Fish and Game Warden Tag

Every fall, aspens put on a magnificent display in California’s Eastern Sierra. Photo by Steven T. Callan.

Golden Trout and Golden Trees

Every fall, aspens put on a magnificent display in California’s Eastern Sierra. Photo by Steven T. Callan.

Every fall, aspens put on a magnificent display in California’s Eastern Sierra. Photo by author.

The first time I experienced the awesome grandeur of California’s Eastern Sierra was in 1975, when, as a rookie Fish and Game warden, I drove there on assignment to work the Crowley Lake trout-season opener. That spring, the majestic mountains to the west were covered with snow, and the entire scene, from Mount Whitney to Mammoth Lakes, looked like something you’d see on a Christmas card. Over the years I’ve visited again and again, sometimes in the spring, sometimes in the summer, and sometimes in the fall.  Whatever the season,  the Eastern Sierra always offers an eye-popping display of color and natural beauty.

Revisiting the Eastern Sierra

Mount Whitney, the tallest mountain in the lower forty-eight states, is the peak in the background with the jagged spires. Photo by author.

My first opportunity to visit California’s magnificent Eastern Sierra came in late April 1975, while I was a young Fish and Game warden stationed on the Colorado River. During the next three and a half years, I was sent to the Eastern Sierra six more times. My assignments included working the opening weekend of trout season at Crowley Lake, the opening weekend of deer season near Walker, and covering the June Lake Loop while district warden “Bigfoot” Johnson was on vacation. Regardless the duty, I couldn’t wait to go.

Entrance to Cave Creek Canyon and the Chiricahua Mountains. All photos by Steven T. Callan.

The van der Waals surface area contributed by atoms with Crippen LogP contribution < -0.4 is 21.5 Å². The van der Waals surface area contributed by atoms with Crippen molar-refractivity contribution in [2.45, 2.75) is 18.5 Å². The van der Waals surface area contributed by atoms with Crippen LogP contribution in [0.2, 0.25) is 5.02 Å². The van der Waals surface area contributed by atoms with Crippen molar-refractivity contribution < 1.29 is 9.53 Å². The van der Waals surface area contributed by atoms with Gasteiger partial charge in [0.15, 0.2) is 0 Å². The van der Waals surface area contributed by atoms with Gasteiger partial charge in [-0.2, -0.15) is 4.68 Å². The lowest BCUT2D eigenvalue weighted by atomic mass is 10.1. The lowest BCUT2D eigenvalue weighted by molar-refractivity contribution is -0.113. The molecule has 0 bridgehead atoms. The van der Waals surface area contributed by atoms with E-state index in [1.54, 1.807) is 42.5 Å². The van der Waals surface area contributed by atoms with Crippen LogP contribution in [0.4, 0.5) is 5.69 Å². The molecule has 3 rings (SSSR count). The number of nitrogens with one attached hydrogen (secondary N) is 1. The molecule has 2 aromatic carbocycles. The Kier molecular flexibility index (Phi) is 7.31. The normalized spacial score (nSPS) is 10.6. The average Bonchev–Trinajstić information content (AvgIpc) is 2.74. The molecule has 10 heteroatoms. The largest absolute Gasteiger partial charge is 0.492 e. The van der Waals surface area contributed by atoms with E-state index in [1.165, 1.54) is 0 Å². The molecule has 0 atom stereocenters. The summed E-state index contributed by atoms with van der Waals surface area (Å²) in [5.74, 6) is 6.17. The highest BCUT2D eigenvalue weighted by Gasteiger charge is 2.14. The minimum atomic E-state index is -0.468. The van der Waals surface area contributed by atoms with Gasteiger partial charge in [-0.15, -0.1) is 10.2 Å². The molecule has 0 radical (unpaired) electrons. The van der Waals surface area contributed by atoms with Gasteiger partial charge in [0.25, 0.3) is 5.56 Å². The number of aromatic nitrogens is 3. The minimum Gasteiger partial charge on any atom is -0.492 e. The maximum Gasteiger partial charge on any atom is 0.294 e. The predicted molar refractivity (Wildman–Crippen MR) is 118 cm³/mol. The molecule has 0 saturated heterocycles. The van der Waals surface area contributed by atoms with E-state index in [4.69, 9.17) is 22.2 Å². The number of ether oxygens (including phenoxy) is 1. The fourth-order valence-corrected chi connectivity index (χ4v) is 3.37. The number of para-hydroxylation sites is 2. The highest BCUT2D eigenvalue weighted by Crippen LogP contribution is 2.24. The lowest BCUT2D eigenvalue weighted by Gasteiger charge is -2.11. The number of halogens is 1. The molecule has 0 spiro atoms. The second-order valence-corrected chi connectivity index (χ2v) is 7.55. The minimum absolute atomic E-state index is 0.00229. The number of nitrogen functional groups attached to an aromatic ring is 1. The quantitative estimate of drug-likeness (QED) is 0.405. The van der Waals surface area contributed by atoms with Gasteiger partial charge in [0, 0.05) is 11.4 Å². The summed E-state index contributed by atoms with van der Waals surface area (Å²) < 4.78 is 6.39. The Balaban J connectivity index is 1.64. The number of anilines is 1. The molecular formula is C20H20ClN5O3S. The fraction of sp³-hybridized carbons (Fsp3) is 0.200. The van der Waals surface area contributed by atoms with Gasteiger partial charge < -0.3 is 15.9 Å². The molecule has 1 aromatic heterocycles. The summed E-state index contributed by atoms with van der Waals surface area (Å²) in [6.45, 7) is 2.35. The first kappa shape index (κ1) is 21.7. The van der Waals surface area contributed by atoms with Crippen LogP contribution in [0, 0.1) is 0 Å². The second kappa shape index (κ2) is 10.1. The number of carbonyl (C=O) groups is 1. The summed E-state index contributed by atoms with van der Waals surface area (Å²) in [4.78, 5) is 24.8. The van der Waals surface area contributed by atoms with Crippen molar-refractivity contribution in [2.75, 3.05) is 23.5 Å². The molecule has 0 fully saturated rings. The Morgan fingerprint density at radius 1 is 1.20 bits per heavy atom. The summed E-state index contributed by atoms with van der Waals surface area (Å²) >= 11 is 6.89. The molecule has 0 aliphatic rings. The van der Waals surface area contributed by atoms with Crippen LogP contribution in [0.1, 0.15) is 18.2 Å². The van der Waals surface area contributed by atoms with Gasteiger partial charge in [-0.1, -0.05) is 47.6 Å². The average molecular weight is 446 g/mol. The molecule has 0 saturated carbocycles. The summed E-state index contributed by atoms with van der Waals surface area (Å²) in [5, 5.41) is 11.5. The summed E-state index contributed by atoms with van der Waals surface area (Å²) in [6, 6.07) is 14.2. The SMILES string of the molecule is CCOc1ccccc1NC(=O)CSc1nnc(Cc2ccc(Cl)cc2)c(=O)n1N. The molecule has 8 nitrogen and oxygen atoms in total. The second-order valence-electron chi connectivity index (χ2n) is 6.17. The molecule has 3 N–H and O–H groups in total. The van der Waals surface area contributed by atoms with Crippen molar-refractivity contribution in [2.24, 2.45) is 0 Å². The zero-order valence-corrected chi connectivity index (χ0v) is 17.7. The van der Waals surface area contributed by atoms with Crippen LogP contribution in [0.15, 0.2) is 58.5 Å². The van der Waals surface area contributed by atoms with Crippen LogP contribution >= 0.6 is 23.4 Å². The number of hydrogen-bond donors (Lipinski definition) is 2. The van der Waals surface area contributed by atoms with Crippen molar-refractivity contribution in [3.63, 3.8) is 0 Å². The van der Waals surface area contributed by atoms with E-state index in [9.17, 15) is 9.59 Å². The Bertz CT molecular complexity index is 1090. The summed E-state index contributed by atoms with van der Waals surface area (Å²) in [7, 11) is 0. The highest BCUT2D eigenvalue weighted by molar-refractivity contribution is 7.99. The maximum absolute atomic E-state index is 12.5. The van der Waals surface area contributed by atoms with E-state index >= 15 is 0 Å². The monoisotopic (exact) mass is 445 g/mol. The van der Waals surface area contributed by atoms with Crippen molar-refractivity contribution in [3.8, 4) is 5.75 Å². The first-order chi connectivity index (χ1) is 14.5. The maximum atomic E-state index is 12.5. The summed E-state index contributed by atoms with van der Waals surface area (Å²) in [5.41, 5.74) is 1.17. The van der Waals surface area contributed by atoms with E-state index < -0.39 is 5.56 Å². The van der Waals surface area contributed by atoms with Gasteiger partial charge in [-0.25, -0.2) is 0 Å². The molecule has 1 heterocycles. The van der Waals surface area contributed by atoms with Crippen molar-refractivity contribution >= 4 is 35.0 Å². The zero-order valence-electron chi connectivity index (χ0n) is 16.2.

In Search of the Elegant Trogon

Entrance to Cave Creek Canyon and the Chiricahua Mountains. All photos by Steven T. Callan.

Entrance to Cave Creek Canyon and the Chiricahua Mountains. All photos by author.

I’ve always been fascinated with birds, but I really became hooked on bird-watching, or birding, as it’s often called, during the mid-seventies when I was a rookie Fish and Game warden down on the Colorado River. Warden Bill Peters and I were patrolling the river south of Earp, California, when we spotted a large bird off in the distance.  “That’s a peregrine,” said Peters, focusing his binoculars on the fast-flying raptor.  “Looks like a female.”

An adult chuckwalla sunning itself at Joshua Tree National Park. Once exploited for the pet trade, native reptiles, like the chuckwalla, may no longer be sold in California.

Our Friends the Reptiles

An adult chuckwalla sunning itself at Joshua Tree National Park. Once exploited for the pet trade, native reptiles, like the chuckwalla, may no longer be sold in California.

An adult chuckwalla sunning itself at Joshua Tree National Park. Once exploited for the pet trade, native reptiles, like the chuckwalla, may no longer be sold in California. Photo by author

“I’m waiting,” taunted Darrell, his threatening mug now two inches from my face. My stomach churned and my heart pounded furiously as adrenaline coursed through my body. I had painted myself into a corner. The question crossed my mind: Was I willing to get beaten up trying to protect a lizard? While Darrell and Randy laughed at me, I remembered something my father had said. Never start a fight, but the best way to end one is to hit the other kid in the nose as hard as you can. . . .

—From The Game Warden’s Son